Sen. Russel B. Long (D-La.) yesterday indicated for the first time that he might be willing to agree to use general revenues as well as the Social Security tax to finance Medicare, and thereby help the Social Security trust funds out of their current difficulties.
At present the Social Security tax pays all Medicare costs. Long indicated that he might favor using general revenues for half.
"I don't think it would be drastic if we shifted the costs of Medicare onto general revenues. We could do it if we had to," Long said at a hearing of the Senate Finance Committee, of which he is senior Democrat.
Long, in an interview later, said he isn't committing himself to using general revenues to help bail out Social Security, but "That's one option, and it sounds better to me than some of the others."
Ong noted that in the past he had always opposed using any general revenues for Social Security.
If he finally decides to put his weight behind the general revenue concept, it would immensely strengthen the forces that favor helping the system by that method, instead of by cutting benefits as has been proposed by President Reagan.
A broad coalition of labor unions and organizations of the elderly and disabled opposes Reagan's cuts as being far in excess of what is needed to get the system past its immediate financial problems, caused by the poor performance of the economy over the past few years.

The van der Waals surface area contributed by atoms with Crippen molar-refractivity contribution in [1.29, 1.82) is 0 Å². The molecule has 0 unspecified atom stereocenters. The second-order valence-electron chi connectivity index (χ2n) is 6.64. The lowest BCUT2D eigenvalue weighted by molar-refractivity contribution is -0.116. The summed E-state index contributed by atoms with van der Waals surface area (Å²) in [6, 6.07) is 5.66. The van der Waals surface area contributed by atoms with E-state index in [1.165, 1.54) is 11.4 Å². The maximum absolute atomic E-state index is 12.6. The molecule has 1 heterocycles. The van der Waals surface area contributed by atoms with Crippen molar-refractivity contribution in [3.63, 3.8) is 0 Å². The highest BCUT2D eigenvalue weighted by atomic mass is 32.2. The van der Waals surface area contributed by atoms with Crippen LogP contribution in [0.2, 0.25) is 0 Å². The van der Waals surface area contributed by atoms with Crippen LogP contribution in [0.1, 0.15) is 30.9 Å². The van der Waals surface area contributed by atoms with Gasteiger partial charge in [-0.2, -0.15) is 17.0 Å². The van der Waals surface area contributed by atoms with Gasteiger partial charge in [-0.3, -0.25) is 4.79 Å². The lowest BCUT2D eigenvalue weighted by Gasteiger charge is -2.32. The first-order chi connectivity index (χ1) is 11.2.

They favor general revenue financing, as the AFL-CIO and others testified yesterday. So does House Social Security subcommittee Chairman J. J. Pickle (D-Tex.). He favors some pruning of benefits as well.
Howevrer, the president opposes any general revenue financing, even if confined to Medicare, and Senate Finance Chairman Robert J. Dole (R-Kan.) and Senate Social Security subcommittee Chairman William Armstrong (R-Colo.) repeated at yesterday's hearing that they oppose it too.
Long's remarks on general revenue financing came as Armstrong was asserting that Social Security does have "a horrible problem out there in the future" and that some of the cuts sought might prove to be not excessive at all.
Long asked AFL-CIO witness Bert Seidman whether giving the troubled old-age fund half the income from the Medicare portion of the Social Security tax and then replenishing Medicare from general revenues would solve the Social Security funding problem.
Estimated Medicare income from the tax in fiscal 1982 is $38 billion, so the sift would involve about $19 billion the first year. Seidman said he believed that would solve the problem. Long then made his comment on general revenue financing, adding, "As of now it is well within our capability to solve this problem."
Although the AFL-CIO, United Auto Workers and American Federation of State, County and Municipal Employes all charged yesterday that Reagan's proposed cuts are excessive, some other groups endorsed changes in benefits.
The Chamber of Commerce favored cuts in a variety of benefits, including the annual cost-of-living adjustment (COLA), plus mandatory coverage of public employes, which it said would help cover the enire short-range deficit.
The National Association of Manufacturers wanted COLA cuts plus an eventual increase in the retirement age to 68, as did the American Council of Life Insurance. The business groups opposed general revenue financing.